Chapter 7

Written by: Donna McTavish

The storm came a week later. She had been restless all day and had watched the grey clouds gather on the horizon and slowly darken the sky until it seemed that the weight of them would crush everything below. Fingers of sunlight pierced the darkness until they were snuffed out one by one by the thickening clouds, and then the rain came. The first drops were fat and heavy, throwing up tiny puffs of dust. Then they fell faster until a curtain of water dropped from the sky and the earth opened her arms and soaked it up. Angelica sat on the steps of her hut and listened to the thunderous sheets falling until the ground was full and there was nowhere for the water to go. Every hollow filled up and water cascaded from the palm leaves and everything was clean and bright. Angelica remembered how Dr Noland had described the storm as a reawakening and how it called to his soul, and as she listened to it break across the island, she understood what he meant. At one with the world she thought, and she smiled as she pictured Craig rolling his eyes.


When the rain stopped, it did so as suddenly as it had started. The clouds passed over and steam rose from the earth where the sun fell on it. Birds called, and the children of the village burst from their huts, released by their mothers to play, their brown feet kicking plumes of water into the air, soaking their half naked bodies.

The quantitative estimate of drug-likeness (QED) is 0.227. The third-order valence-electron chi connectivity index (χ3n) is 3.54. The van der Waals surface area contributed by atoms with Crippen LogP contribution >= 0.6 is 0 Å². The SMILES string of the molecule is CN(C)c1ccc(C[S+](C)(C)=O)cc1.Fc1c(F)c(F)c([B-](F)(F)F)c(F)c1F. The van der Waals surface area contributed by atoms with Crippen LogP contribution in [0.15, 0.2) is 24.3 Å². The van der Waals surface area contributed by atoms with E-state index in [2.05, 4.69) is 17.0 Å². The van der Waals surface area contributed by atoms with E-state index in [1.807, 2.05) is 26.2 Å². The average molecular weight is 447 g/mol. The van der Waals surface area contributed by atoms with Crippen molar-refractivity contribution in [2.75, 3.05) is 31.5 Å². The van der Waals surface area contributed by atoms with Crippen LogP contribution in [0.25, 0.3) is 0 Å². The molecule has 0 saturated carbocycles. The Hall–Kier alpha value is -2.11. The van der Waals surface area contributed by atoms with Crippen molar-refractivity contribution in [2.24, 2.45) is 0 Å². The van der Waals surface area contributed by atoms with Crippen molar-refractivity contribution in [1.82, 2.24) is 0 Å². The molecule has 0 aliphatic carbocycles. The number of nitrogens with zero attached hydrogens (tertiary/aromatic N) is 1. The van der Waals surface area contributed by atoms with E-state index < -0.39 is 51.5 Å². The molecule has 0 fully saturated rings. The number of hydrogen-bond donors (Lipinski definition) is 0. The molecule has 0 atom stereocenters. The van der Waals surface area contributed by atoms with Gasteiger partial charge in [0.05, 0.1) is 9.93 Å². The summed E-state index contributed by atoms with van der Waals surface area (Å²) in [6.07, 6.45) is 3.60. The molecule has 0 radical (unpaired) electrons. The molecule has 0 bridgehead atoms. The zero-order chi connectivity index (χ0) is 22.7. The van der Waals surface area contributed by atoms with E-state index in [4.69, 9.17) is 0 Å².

Angelica loved watching these children. The first morning they had gathered a few meters from her hut and had smiled shyly when she waved to them. In the days following, they had become bolder. She had taught them her name and she had learned theirs and now they were friends. They taught her where to find the best fruits to eat and she gave them paper torn from her notebook and they drew pictures and giggled with delight when she wrote their names with a thick red crayon. These children had no school to attend but they understood the world in a way that Angelica was only beginning to appreciate. 


There had been a feast to welcome her to the village. The speech she had prepared had not been necessary and she had felt welcome and safe in the company of these strangers. She had been honoured with an invitation to sit with the men as they shared a pipe while the women cleared the food away and chattered softly among themselves stealing glances in her direction. Angelica guessed that they were talking about her and longed to join in. In the company of the men, the women had kept their tongues silent and their eyes lowered but Angelica had caught the eye of a young woman about her age and had seen a look of such longing that she made a plan to speak to her alone if she could.


This is a perfect ending for the next writer to pick up on. I liked the way you described the storm and without appearing to reference the story's title. I also liked the way you hinted at the kind of knowledge these children might have that is not the kind we are familiar with. This is a gentle chapter full of ambience. Loved it.